In the midst of my current investigations as I have been presenting them in recent posts I want to pause to mention an inspiring person I met – although I don’t remember his name.
I encountered him selling vegetables yesterday at our local Saturday market in the park —
The Bisbee Farmers Market
Word of mouth spreads news fast and comprehensively in an area like ours — “Vegetables, a whole grocery bag full of as many as you can fit in there for five bucks.”
Yep! True true…..
There I was yesterday at the market stuffing my selection of peppers (many varieties to choose from), summer squash, zucchinis, cucumbers, tomatoes into my bag when I entered a conversation with the man who has put this whole ‘feed the people’ plan of action into – well – ACTION!
All that I know is that this fellow is a biker. He is a part of a new church that he and his friends have put together called the
The church is nondenominational and meets presently in the bikers’ repair shop. (Why does the website say it’s a church for men? I’ll ask next time I’m at the market.) A nonprofit was needed so that grants can be written to subsidize this ambitious and very creative ‘feed the people’ venture — which began……
This man’s story began as all our stories do long before he was born. But by the time Vegetable Man (VM) was born the main-stage MEAN player, his father, was in full motion. VM told me he was taken home from the hospital with bruises on his face from being hit by his not-so-dear dad.
VM simply stated to me, as his hands continued to busily pick less-than-fresh vegetables out of boxes he had on tables to throw them into a large blue plastic garbage can behind him, that his father beat him often and mercilessly until when he was 13 his mother took him and ran far far far away from Alabama to Bisbee, Arizona.
VM, now 42, told me he got out of prison after years of rough, hard living in 1996 — as a changed man. He is drug and alcohol free. VM searched to find something he could do to help make the world a better place and came up with his ‘feeding plan’.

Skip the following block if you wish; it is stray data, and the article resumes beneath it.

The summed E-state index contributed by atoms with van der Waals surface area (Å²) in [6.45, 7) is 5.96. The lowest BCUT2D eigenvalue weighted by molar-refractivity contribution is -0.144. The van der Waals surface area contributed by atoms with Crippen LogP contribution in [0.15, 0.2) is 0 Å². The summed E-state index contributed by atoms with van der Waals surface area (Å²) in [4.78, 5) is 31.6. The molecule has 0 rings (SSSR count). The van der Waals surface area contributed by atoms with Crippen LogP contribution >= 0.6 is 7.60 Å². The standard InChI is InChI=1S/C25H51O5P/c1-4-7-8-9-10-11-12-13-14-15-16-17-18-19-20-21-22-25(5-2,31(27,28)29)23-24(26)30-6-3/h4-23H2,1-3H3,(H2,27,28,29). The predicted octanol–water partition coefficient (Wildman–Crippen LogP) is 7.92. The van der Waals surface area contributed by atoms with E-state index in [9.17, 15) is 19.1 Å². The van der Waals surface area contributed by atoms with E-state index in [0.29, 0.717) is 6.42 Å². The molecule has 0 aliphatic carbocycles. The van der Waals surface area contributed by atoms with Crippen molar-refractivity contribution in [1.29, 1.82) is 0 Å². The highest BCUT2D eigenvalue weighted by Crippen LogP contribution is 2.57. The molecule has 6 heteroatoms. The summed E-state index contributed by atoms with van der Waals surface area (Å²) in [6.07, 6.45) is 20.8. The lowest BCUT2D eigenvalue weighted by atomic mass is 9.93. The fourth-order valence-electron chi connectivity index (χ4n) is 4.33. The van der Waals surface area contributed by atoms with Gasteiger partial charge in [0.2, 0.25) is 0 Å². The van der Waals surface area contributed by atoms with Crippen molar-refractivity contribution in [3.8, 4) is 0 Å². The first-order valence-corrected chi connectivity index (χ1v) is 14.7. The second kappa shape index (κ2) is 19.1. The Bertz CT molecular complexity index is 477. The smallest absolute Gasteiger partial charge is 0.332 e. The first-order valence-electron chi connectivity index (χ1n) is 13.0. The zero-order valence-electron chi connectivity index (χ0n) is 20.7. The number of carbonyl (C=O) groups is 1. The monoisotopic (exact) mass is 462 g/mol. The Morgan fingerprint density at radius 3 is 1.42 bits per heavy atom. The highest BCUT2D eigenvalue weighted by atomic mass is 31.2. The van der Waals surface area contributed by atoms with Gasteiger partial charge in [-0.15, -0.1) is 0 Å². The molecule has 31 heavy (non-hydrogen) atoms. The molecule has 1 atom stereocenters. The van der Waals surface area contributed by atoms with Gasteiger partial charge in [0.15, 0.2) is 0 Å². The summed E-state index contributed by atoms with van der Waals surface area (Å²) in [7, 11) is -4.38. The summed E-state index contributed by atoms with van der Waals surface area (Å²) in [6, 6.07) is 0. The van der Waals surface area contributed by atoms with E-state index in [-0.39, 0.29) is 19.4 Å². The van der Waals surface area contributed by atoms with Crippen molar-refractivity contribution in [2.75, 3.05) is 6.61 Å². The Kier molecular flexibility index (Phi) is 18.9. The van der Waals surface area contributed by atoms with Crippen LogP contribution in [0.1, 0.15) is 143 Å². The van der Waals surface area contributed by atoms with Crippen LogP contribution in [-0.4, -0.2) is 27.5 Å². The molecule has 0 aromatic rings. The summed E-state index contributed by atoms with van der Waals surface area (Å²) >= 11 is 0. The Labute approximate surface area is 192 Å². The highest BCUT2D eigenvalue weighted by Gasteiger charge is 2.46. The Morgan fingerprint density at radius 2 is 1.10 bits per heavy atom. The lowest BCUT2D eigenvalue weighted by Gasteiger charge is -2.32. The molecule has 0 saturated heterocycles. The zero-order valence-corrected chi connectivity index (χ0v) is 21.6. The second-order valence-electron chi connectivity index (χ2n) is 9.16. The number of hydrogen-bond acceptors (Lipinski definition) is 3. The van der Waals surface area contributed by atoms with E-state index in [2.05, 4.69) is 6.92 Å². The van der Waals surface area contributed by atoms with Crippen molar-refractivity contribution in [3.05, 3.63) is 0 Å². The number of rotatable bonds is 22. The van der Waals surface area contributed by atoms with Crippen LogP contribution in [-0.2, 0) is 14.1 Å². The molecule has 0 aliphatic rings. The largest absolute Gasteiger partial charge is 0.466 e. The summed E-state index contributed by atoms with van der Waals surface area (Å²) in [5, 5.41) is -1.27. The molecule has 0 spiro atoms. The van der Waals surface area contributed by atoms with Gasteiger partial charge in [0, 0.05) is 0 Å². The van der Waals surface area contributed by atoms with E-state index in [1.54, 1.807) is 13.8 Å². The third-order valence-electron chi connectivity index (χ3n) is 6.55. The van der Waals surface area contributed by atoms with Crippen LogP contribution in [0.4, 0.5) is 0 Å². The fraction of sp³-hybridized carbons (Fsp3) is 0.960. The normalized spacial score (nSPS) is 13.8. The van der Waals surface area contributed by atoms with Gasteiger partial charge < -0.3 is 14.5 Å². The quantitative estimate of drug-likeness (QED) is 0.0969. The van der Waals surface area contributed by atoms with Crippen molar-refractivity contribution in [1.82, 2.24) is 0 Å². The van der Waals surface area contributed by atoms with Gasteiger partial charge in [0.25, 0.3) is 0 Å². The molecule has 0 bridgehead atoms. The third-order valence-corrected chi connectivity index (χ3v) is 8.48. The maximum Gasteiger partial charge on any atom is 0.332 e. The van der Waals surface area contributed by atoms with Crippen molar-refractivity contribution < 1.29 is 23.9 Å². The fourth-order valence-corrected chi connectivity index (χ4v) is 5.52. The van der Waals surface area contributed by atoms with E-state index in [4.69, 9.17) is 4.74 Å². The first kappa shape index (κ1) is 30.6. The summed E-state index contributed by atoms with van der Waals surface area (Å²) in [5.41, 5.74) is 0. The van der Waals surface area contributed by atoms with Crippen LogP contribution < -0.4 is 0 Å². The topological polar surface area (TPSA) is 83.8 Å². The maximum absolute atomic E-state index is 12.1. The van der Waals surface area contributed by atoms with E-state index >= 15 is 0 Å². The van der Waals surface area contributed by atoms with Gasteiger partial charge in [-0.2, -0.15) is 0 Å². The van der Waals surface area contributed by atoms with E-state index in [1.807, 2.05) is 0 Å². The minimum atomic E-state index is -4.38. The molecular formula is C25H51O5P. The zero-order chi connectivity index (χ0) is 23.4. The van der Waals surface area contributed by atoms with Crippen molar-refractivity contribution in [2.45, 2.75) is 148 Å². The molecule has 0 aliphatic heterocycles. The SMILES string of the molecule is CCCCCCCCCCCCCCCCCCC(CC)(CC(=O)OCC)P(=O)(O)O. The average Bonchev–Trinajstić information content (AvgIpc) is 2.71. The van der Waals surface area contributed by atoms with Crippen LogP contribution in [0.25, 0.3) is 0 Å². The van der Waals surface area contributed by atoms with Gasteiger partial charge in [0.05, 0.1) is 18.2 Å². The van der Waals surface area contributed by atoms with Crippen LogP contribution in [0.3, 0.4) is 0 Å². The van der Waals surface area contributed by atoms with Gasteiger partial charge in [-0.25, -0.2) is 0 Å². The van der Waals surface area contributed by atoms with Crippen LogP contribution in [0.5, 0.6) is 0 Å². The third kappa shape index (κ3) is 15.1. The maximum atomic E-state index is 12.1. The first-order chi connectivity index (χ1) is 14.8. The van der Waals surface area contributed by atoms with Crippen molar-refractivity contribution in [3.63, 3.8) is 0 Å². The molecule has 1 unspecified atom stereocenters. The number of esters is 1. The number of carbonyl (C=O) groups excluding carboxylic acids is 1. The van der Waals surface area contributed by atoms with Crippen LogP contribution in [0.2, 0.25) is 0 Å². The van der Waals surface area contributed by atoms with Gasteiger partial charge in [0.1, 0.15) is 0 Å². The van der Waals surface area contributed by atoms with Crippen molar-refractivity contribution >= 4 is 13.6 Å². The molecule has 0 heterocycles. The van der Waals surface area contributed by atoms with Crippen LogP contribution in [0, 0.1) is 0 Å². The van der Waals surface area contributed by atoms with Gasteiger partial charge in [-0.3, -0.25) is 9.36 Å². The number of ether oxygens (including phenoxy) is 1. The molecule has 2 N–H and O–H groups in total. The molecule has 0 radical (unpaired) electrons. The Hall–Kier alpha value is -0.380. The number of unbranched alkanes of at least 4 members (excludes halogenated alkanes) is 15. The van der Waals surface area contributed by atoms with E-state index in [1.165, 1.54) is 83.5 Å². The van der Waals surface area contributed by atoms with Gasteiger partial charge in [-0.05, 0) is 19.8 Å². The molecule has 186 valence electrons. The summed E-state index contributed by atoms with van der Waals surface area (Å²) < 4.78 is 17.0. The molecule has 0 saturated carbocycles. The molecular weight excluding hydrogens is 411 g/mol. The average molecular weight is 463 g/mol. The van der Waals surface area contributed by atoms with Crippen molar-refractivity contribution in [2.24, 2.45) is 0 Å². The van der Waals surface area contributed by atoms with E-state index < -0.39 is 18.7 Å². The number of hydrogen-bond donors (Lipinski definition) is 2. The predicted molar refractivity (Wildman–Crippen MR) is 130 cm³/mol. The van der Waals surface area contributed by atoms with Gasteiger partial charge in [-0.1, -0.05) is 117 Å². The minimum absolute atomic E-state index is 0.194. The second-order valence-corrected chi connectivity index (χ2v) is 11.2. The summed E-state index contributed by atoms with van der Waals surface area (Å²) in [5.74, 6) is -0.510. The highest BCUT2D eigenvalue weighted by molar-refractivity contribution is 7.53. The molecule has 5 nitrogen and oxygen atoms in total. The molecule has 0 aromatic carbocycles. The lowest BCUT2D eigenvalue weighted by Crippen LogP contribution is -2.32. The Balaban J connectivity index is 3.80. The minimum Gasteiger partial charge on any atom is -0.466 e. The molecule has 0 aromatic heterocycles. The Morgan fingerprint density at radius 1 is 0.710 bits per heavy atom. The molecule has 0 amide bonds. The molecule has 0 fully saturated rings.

He knew that many vegetables that reach our local (and other) Safeway stores find their way into dumpsters because they have reached their expiration date. He set out to find a way to access those vegetables that were headed to dumpsterville BEFORE they got there.
VM now has a large refrigerated truck that he drives every Wednesday to Nogales to pick up vegetables that are sent from Mexico toward Safeway stores – but are now being sorted there for absolute store-quality freshness. VM takes the rest and then spends his week handling vegetables as he drives around a route he has developed that includes a stop at Bisbee’s Farmers’ Market.
The $5 per bag charge for the food goes toward the cost of trucking the food. VM plans to get grants to improve his warehouses and their cooling systems, and to cover costs of the cooling in our hot summer months.
VM is friendly and is the most cheerful and positive person I have met in a long, long time. He shines. That he has suffered, struggled, survived and beat nearly insurmountable odds to find ways to thrive and to meaningfully contribute to others is a part of the many stories that he freely shares along with his generous vegetable offerings.
I now have a full pot of delicious vegetable soup simmering away in my crock pot on this gray windy day thanks to VM. I feel honored to have met him and look forward to seeing him again.
Now that it’s daylight I am off to feed my chickens some of the discarded vegetables VM gave to me yesterday. Nothing is being wasted!